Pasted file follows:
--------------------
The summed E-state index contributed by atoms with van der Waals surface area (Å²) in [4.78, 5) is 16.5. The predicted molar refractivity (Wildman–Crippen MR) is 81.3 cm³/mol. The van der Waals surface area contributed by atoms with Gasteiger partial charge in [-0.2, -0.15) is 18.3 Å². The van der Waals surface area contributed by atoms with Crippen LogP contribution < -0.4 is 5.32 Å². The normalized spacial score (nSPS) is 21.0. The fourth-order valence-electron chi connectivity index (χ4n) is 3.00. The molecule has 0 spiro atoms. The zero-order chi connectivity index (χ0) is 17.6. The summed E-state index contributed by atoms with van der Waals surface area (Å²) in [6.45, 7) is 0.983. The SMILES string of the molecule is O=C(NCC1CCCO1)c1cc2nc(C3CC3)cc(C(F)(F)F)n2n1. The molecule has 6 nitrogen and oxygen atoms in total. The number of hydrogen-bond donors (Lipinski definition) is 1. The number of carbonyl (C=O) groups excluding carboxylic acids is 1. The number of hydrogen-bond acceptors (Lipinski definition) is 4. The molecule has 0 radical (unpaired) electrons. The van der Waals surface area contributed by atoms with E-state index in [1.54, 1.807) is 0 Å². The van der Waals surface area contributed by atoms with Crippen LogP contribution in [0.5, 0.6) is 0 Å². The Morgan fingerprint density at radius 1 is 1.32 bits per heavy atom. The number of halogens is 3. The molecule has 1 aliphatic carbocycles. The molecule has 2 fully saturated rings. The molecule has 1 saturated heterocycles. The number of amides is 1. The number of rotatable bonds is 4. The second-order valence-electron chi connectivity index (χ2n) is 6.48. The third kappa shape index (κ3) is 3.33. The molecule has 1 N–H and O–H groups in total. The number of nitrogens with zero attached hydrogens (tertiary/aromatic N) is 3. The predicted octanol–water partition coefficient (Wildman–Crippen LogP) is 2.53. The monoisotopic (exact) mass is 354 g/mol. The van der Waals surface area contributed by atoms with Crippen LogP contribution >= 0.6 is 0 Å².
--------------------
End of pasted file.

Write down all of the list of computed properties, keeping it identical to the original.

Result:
The summed E-state index contributed by atoms with van der Waals surface area (Å²) in [4.78, 5) is 16.5. The predicted molar refractivity (Wildman–Crippen MR) is 81.3 cm³/mol. The van der Waals surface area contributed by atoms with Gasteiger partial charge in [-0.2, -0.15) is 18.3 Å². The van der Waals surface area contributed by atoms with Crippen LogP contribution < -0.4 is 5.32 Å². The normalized spacial score (nSPS) is 21.0. The fourth-order valence-electron chi connectivity index (χ4n) is 3.00. The molecule has 0 spiro atoms. The zero-order chi connectivity index (χ0) is 17.6. The summed E-state index contributed by atoms with van der Waals surface area (Å²) in [6.45, 7) is 0.983. The SMILES string of the molecule is O=C(NCC1CCCO1)c1cc2nc(C3CC3)cc(C(F)(F)F)n2n1. The molecule has 6 nitrogen and oxygen atoms in total. The number of hydrogen-bond donors (Lipinski definition) is 1. The number of carbonyl (C=O) groups excluding carboxylic acids is 1. The number of hydrogen-bond acceptors (Lipinski definition) is 4. The molecule has 0 radical (unpaired) electrons. The van der Waals surface area contributed by atoms with E-state index in [1.54, 1.807) is 0 Å². The van der Waals surface area contributed by atoms with Crippen LogP contribution in [0.5, 0.6) is 0 Å². The Morgan fingerprint density at radius 1 is 1.32 bits per heavy atom. The number of halogens is 3. The molecule has 1 aliphatic carbocycles. The molecule has 2 fully saturated rings. The molecule has 1 saturated heterocycles. The number of amides is 1. The number of rotatable bonds is 4. The second-order valence-electron chi connectivity index (χ2n) is 6.48. The third kappa shape index (κ3) is 3.33. The molecule has 1 N–H and O–H groups in total. The number of nitrogens with zero attached hydrogens (tertiary/aromatic N) is 3. The predicted octanol–water partition coefficient (Wildman–Crippen LogP) is 2.53. The monoisotopic (exact) mass is 354 g/mol. The van der Waals surface area contributed by atoms with Crippen LogP contribution >= 0.6 is 0 Å².